“A Way with Words” Is “Car Talk” for Lexiphiles

“A Way with Words” Is “Car Talk” for Lexiphiles

One benefit of being caught at residence throughout the pandemic is that an individual can lastly get into the behavior of listening to “A Way with Words,” a radio present that airs on Friday afternoons on New York’s WNYE (91.5 FM; verify native listings). The hosts, Martha Barnette and Grant Barrett, are the Click on and Clack of phrase discuss. Barnette is a author who has studied Latin and Greek (her books embody “A Garden of Words”), and Barrett is a linguist and lexicographer with an ear for modern slang. They make an ideal duo. The present is modelled after “Car Talk,” although it’s broadcast from San Diego, not Cambridge: the hosts snigger rather a lot, and when individuals name in they reply by saying, “You have a way with words,” which is at all times good to listen to.

Not too long ago, Lisa of “bucolic Wellsboro, Pennsylvania,” referred to as in to share her love of animal adjectives (also referred to as collateral adjectives) like canine and feline, a class that features not solely bovine, asinine, equine, ursine, and lupine but additionally pavonine (like a peacock), anserine (goosey, foolish), and hippotigrine. Wrap your etymological chops round that one: if hippos is Greek for “horse” (hippopotamus is “horse of the river”), and tigrine refers back to the tiger, which is striped, then hippotigrine should imply . . . of or associated to the zebra! Barnette and Barrett have wonderful timing, leaving a beat for listeners to determine the reply for themselves. Then one in all them provides one thing that you wouldn’t have guessed; for example, the collateral adjective for pig is shaped by including the suffix -ine to “su” (the Latin sus is the genus identify for pigs, hogs, sows, and peccaries) and contracting it: su-ine, swine. Additionally the “su” in “swine” is said to the hog name “sooey.”

There are animal adjectives that don’t finish in -ine. Vespertilian refers to bats, which come out at nightfall, when the night star (Vesperus) seems and when monks say their night prayers (vespers). Struthonian has to don’t with the Elizabethan-era oath “struth” however with ostriches: it’s from the Greek for sparrow—strouthos o megalos, the massive sparrow—and it should be trending on Twitter. We’d like an epithet for somebody who sticks his head within the sand.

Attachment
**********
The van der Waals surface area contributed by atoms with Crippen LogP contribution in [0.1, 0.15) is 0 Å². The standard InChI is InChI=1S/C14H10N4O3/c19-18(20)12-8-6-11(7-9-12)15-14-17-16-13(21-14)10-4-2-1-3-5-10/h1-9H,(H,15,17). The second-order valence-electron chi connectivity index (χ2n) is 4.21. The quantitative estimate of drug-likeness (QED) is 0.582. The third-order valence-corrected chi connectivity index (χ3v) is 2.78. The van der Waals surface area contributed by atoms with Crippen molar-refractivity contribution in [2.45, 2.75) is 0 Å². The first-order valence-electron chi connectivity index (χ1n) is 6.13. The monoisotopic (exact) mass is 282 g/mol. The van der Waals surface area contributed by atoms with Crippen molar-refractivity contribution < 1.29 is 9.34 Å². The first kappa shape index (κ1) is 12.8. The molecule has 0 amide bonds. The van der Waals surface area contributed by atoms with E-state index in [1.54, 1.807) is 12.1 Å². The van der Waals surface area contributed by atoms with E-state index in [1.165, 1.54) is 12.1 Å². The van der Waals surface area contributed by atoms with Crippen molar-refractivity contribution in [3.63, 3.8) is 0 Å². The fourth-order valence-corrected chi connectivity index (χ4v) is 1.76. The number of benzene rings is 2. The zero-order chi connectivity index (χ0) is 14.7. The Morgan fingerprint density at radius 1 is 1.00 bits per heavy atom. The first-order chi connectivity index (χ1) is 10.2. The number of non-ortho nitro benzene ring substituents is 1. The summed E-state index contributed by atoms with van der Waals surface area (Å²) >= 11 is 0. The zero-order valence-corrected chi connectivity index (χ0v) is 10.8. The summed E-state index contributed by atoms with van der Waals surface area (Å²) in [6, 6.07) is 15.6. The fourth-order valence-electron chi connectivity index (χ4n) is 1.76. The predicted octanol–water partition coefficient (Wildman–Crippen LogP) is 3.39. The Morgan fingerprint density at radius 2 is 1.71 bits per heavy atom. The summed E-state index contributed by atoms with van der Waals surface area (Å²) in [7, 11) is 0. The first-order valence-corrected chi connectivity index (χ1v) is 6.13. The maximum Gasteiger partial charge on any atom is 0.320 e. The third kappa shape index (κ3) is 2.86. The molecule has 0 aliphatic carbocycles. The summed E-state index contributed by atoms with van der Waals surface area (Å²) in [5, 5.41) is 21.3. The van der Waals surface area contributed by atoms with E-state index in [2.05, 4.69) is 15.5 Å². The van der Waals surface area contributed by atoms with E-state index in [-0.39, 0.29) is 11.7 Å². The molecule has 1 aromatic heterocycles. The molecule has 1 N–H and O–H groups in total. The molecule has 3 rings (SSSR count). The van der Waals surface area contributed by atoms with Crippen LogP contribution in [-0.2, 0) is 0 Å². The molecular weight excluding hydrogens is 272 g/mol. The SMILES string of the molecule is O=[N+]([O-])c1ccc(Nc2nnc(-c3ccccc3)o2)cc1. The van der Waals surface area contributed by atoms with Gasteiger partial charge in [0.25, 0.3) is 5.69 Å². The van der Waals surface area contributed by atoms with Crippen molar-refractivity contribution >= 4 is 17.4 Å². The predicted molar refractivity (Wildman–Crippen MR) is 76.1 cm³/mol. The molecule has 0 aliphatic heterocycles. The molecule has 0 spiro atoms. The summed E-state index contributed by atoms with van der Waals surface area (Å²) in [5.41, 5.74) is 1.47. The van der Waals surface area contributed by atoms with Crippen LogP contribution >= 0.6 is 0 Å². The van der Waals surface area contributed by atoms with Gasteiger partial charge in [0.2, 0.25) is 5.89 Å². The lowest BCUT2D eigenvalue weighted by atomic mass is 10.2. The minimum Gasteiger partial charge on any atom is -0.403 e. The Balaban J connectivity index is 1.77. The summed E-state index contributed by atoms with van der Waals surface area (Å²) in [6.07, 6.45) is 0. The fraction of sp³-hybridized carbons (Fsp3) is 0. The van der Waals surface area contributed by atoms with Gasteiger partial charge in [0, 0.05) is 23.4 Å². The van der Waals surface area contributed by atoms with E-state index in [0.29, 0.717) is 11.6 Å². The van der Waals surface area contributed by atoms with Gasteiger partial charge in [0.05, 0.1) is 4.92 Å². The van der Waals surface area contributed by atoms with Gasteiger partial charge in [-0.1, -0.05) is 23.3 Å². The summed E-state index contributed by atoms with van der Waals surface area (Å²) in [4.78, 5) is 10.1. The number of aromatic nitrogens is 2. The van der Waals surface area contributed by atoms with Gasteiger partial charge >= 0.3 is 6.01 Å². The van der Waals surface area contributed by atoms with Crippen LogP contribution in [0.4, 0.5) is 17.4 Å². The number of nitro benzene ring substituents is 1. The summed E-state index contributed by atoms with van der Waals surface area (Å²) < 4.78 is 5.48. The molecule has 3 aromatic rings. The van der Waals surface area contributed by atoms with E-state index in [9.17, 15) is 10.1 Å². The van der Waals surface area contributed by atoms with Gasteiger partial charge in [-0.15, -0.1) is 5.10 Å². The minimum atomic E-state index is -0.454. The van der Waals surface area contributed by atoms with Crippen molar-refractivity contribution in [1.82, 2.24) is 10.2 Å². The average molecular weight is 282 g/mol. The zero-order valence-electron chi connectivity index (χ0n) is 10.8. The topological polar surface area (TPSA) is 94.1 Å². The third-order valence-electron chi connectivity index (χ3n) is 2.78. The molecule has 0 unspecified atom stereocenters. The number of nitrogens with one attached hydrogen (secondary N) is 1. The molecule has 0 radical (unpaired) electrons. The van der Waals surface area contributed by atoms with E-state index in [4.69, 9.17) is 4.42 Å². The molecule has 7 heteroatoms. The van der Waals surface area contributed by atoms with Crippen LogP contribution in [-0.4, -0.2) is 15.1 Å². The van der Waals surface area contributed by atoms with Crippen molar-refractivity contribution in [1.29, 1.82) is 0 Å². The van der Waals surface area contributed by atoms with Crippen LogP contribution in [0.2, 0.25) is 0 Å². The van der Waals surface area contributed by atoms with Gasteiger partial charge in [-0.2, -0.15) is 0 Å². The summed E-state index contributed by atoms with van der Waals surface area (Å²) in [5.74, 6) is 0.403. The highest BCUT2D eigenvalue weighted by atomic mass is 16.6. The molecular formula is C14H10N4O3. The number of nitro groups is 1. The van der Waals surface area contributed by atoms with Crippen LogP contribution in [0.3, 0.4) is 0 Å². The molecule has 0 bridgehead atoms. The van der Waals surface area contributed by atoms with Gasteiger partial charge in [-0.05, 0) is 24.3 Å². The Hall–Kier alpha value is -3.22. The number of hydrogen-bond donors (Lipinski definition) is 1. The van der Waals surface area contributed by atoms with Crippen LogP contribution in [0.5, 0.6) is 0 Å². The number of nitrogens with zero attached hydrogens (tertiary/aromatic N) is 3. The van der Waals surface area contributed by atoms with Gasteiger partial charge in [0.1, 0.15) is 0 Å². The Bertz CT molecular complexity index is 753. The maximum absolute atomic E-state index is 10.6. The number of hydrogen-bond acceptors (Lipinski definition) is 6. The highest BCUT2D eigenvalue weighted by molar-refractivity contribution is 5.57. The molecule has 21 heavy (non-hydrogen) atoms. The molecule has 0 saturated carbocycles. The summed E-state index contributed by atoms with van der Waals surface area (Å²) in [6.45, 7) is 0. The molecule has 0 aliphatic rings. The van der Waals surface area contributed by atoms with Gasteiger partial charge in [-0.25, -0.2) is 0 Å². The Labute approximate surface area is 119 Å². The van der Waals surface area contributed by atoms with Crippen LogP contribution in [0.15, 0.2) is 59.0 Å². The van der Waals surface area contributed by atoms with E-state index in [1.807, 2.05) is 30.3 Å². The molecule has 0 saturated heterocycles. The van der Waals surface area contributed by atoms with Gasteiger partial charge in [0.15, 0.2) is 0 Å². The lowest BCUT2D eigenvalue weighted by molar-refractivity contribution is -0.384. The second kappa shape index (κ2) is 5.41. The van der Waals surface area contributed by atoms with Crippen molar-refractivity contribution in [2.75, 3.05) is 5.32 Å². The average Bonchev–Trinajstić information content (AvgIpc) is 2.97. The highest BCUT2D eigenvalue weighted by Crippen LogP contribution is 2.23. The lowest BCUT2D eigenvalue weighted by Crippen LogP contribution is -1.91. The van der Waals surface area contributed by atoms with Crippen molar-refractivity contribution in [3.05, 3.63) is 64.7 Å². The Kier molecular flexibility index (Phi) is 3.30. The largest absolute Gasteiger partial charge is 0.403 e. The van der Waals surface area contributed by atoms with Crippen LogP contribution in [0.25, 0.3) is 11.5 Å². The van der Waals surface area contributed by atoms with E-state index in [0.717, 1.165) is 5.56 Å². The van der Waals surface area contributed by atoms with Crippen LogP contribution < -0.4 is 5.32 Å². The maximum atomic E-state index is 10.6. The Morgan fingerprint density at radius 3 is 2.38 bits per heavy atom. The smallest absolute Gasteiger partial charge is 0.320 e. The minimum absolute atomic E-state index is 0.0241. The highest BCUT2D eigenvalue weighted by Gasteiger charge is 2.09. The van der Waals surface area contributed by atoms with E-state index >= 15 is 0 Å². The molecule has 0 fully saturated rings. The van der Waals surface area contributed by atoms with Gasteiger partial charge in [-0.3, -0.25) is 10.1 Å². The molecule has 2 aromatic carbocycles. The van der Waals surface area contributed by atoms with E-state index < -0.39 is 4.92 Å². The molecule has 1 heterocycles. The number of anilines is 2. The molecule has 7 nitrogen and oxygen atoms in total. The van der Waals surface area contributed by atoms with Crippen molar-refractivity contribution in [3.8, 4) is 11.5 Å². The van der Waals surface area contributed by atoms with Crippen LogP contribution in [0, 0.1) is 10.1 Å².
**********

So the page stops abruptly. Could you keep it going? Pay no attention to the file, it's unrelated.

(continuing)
Barnette and Barrett have been doing the present as an impartial nonprofit since 2007, when KPBS, in San Diego, stopped paying for it. “That’s sixteen years, twenty-eight to thirty shows a year with nine-to-ten call-ins per show, plus the connective tissue,” Barnette stated just lately on the telephone. The animal-adjective episode, broadcast on April 21st, is archived on the present’s Web page at No. 1547. On the identical present, the hosts addressed the variant spellings of the identify for the white rat-tailed North American marsupial (“opossum” or “possum”?), the pronunciation of “tinnitus” (accent on the primary or second syllable?), and the derivation of the time period “cabin fever” in addition to related phrases—“stir-crazy,” “hillnutty,” and “shackwacky”—which are related to being caught at residence for the period. Their archive is a digital treasure home of phrases.

The hosts of “A Way with Words” journey often to do stay or salon-style exhibits for fund-raising. Final yr, they appeared on the Bell Home, in Brooklyn. They at all times let the viewers know straight away that they’re antipeevers. “We consider ourselves the spay-and-neuter program for pet peeves,” Barnette stated. They like to rejoice language. Barrett quotes City Dictionary and dictionary.com. In Brooklyn, he threw out phrases like “morosexual” (that’s when you’ve got a factor for somebody who isn’t that brilliant) and “fat-finger” as a verb, which means to hit two keys directly (“I fat-fingered my PIN”). Each take pleasure in etymology, however Martha particularly is in love with the so-called lifeless languages. For years, she learn Greek with a Latvian in Louisville.

Often, the celebrities face one another in “a tiny little box” at Studio West, a few twenty-minute drive from San Diego, however this week, for the primary time, they appeared on a Zoom present (“That Word Chat,” with the editor Mark Allen, Tuesday afternoons at 4:30 p.m. Jap) and can begin doing their very own present remotely. Barrett has a house studio, and Barnette has been “tricking out” her closet. She defined the logistics of a call-in present. “Actually, it’s a call-out show,” she stated. Each week, their producer, Stefanie Levine, listens to 100 voice-mail messages and reads 100 e-mails, “talent-screening” for a “third star.” “If you’re a monotone or meandering, you’re not going to get a callback,” Barnette stated. Levine calls the brightest, most various group of callers and asks them to remain by their telephones for fifteen minutes on a given day, and through the present the callers are lined up “like planes circling O’Hare.”

Scouting for phrases to speak about is a continuing effort, nevertheless it comes naturally. Through the pandemic, Barnette has been “thinking about this all the time, reading the news, words bouncing in my brain.” She just lately did some analysis into the phrase “fomite,” which she defines as “something that might carry the virus, like a doorknob or a handrail.” She continues, “It goes back to the Latin fovere, to heat. So does ‘foment.’ It’s from the Latin fomes, for tinder. So these surfaces provide the tinder for the virus.” What precisely makes this type of connection so thrilling? “It’s a message that somebody has been here before,” Barnette says. “Somebody has encountered this before. We’re not alone.”

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